Trulia Community - Advice from neighbors and local experts

Find Your Community
We couldn't find that location. Please try again.
Get Expert Advice

2 Master Bedrooms Resale All Locations : Nationwide Real Estate Advice

  • All715K
  • Local Info60K
  • Home Buying262K
  • Home Selling44K
  • Market Conditions26K

Activity 113
Showing results for 2 Master Bedrooms Resale [Clear search]
Fri Aug 1, 2008
Wildcat Inspections answered:
I am a home inspector in Houston and I look at hundreds of houses a year including brand new and resale. I can tell you that trends change quickly, so ultimately it’s whatâ€s right for your family. The builders in Clear Lake seem to be installing a lot more tile than wood, but still are putting wood in the study and formal areas. We see only a few houses with wood floors in the upstairs bedrooms. If you have a large dog, though you might consider having real wood flooring instead of the engineered wood. That way when you go to sell you have the real wood floors screened or even sanded and refinished if necessary to get scratches out. The makers of some engineered products advertise that they can be sanded lightly, but I haven’t seen good results from personal experiences. I hope I have been of some assistance in answering your questions. Good luck and if I can help you when you make your decision please look me up at ... more
0 votes 7 answers Share Flag
Fri Jan 22, 2010
Monika Kumar answered:
Some of 2 BR 1.5 BA condos have Master Bedroom or Closet or even 2nd BR's bigger than a 2 BR/2BA will have; Northgate Sq. is a good example of that. Considering where the space is more important to you – it’s easier to decide. Other way of thinking is in
-1 Location, 2 Amenities and 3 Layout - find best available in your price range, I feel It is so easy to get stuck on little things and miss the big one. If I were you I will go check out all 1+ Bath homes to find best Regards, Monika
... more
0 votes 7 answers Share Flag
Thu Feb 21, 2008
Jim Walker answered:
Here is the contact information for Acorn:


ACORN Housing Corp
4433 Florin Rd., #830
Sacramento, CA 95823
Phone: (916) 451-9659
Fax: (916) 451-9660

email to: [click name]
Diana Navarro - Office Director
Raul Gomez
Passion Thomas

Now for low or median income housing in Placer County:

- The California Housing Finance Agency's (CalHFA), Housing Enabled by Local Partnerships (HELP) Program has awarded the City of Roseville Redevelopment Agency $1.5 million to help finance the development of affordable rental units.

The Redevelopment Agency will leverage the HELP Program financing by pooling it with other sources of affordable housing funds. The HELP funds will be used to assist with the development of 156 affordable residential units in a new multifamily rental complex within a master-planned subdivision. Units will be occupied by tenants with low household incomes along with support services to address the needs of these residents. This project will increase the availability of local affordable rental housing.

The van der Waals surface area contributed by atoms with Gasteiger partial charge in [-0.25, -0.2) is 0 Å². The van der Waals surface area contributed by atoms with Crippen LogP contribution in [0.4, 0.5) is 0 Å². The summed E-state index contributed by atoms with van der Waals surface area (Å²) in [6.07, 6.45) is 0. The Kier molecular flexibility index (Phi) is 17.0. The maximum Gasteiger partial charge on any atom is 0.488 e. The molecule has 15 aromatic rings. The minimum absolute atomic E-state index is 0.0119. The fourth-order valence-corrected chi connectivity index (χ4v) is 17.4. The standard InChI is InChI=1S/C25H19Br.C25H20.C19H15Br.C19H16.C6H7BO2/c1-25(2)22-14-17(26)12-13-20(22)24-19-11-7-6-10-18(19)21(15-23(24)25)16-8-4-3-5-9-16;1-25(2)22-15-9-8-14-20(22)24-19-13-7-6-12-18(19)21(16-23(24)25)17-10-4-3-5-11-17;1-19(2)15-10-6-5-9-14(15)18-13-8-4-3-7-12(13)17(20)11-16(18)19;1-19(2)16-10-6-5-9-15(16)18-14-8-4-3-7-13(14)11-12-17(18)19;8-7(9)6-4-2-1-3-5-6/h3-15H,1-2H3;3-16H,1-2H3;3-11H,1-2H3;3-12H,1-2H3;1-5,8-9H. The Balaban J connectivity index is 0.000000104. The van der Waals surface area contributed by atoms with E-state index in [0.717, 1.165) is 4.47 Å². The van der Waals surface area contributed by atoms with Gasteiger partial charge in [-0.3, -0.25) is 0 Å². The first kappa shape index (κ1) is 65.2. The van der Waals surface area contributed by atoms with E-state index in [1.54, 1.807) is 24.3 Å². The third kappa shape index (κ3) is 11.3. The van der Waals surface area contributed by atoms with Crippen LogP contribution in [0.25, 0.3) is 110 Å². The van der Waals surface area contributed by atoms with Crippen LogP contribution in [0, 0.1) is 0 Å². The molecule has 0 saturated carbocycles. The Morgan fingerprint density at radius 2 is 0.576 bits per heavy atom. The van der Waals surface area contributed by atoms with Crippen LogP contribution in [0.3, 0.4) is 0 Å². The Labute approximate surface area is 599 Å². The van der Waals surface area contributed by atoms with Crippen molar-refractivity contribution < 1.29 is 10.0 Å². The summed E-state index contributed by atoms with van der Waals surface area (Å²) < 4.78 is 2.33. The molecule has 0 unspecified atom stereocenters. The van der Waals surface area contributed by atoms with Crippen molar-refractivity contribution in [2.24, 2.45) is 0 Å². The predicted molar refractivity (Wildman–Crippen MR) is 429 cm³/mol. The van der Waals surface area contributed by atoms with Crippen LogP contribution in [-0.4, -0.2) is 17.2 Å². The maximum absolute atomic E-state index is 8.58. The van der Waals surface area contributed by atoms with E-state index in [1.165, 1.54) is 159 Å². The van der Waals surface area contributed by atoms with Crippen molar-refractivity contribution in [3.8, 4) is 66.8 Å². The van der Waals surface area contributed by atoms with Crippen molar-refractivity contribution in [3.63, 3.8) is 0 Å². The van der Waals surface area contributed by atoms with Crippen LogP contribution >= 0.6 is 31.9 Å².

The Links:

The city of Roseville also offers down payment assistance for purchase of some new and used homes. The following is a partial list. of the used homes on their list (some may already be under contract)

The homes listed below represent another component of the City of Roseville Affordable Purchase Housing Program. Initially, these homes were sold to income-qualified purchasers. Upon written notification of resale of these homes, the City of Roseville will financially assist through second mortgage assistance (aka: down payment assistance) another income-qualified purchaser. For the first sixty (60) days the home is on the market, the home must be sold to another income-qualified purchaser.

Currently, funding is very limited and specific to each property listed.

Please contact the City of Roseville Housing Division at (916) 774-5270 or email at for details about funding availability and additional information.


Address: 2108 Beatty Way, Roseville, CA 95747

Asking Price: $367,000 appraised value as of 11/5/07
(price negotiable between seller and purchaser but will be verified by current appraisal)

4 bedrooms, 3 baths (approx. 1,731 sq. ft. per MetroScan)


Address: 2036 Amber Fields Way, Roseville, CA 95747

Asking Price: $269,900 Price Reduced!
(price negotiable between seller and purchaser but will be verified by current appraisal)

3 bedrooms, 2 baths (approx. 1,056 sq. ft. per MetroScan)


Address: 1501 Secret Ravine Parkway, #221, Roseville, CA 95661

Asking Price: $279,900 Price Reduced!
(price negotiable between seller and purchaser but will be verified by current appraisal)

2 bedrooms, 2 baths (approx. 1,129 sq. ft. per MetroScan)

(at least one person in the home must be 55 years or older)

Address: 6017 Whisperlodge Way, Roseville, CA 95747

Asking Price: $320,000
(price negotiable between seller & purchaser but will be verified with current appraisal)

2 bedrooms, 1 1/2 baths (1,119 sq. ft. per Metroscan)

Address: 5640 Red Willow Lane, Roseville, CA 95747

Asking Price: $265,000 Price Reduced!
(price negotiable between seller & purchaser but will be verified by current appraisal)

2 bedrooms, 2 baths (964 sq. ft. per Metroscan)
... more
0 votes 2 answers Share Flag
Sat Mar 28, 2009
Metropolitan Home Team answered: